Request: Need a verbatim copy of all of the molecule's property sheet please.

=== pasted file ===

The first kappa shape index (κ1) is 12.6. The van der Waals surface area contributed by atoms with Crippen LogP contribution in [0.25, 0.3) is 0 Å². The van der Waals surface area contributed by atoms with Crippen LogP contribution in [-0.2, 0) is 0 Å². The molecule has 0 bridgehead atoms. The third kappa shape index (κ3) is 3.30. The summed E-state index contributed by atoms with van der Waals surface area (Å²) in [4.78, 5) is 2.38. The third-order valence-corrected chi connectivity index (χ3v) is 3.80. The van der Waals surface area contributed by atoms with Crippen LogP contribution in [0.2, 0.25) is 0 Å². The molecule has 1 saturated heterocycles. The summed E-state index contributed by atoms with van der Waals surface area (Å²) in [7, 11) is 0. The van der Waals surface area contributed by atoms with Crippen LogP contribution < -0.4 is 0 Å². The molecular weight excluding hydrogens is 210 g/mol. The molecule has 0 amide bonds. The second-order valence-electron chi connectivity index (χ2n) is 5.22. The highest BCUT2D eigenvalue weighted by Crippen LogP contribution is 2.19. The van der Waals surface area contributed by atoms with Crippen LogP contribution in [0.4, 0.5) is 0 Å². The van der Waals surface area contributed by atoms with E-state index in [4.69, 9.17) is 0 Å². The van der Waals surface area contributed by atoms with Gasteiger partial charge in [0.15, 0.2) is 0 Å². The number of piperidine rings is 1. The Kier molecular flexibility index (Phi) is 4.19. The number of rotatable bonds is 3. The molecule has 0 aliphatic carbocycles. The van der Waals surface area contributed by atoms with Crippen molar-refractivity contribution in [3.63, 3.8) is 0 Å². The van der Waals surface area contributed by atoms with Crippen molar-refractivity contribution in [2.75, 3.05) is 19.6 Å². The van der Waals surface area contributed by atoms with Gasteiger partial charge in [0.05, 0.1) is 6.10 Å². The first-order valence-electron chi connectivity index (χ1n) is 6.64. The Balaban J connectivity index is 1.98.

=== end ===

The first kappa shape index (κ1) is 12.6. The van der Waals surface area contributed by atoms with Crippen LogP contribution in [0.25, 0.3) is 0 Å². The van der Waals surface area contributed by atoms with Crippen LogP contribution in [-0.2, 0) is 0 Å². The molecule has 0 bridgehead atoms. The third kappa shape index (κ3) is 3.30. The summed E-state index contributed by atoms with van der Waals surface area (Å²) in [4.78, 5) is 2.38. The third-order valence-corrected chi connectivity index (χ3v) is 3.80. The van der Waals surface area contributed by atoms with Crippen LogP contribution in [0.2, 0.25) is 0 Å². The molecule has 1 saturated heterocycles. The summed E-state index contributed by atoms with van der Waals surface area (Å²) in [7, 11) is 0. The van der Waals surface area contributed by atoms with Crippen LogP contribution < -0.4 is 0 Å². The molecular weight excluding hydrogens is 210 g/mol. The molecule has 0 amide bonds. The second-order valence-electron chi connectivity index (χ2n) is 5.22. The highest BCUT2D eigenvalue weighted by Crippen LogP contribution is 2.19. The van der Waals surface area contributed by atoms with Crippen LogP contribution in [0.4, 0.5) is 0 Å². The van der Waals surface area contributed by atoms with E-state index in [4.69, 9.17) is 0 Å². The van der Waals surface area contributed by atoms with Gasteiger partial charge in [0.15, 0.2) is 0 Å². The number of piperidine rings is 1. The Kier molecular flexibility index (Phi) is 4.19. The number of rotatable bonds is 3. The molecule has 0 aliphatic carbocycles. The van der Waals surface area contributed by atoms with Crippen molar-refractivity contribution in [3.63, 3.8) is 0 Å². The van der Waals surface area contributed by atoms with Crippen molar-refractivity contribution in [2.75, 3.05) is 19.6 Å². The van der Waals surface area contributed by atoms with Gasteiger partial charge in [0.05, 0.1) is 6.10 Å². The first-order valence-electron chi connectivity index (χ1n) is 6.64. The Balaban J connectivity index is 1.98.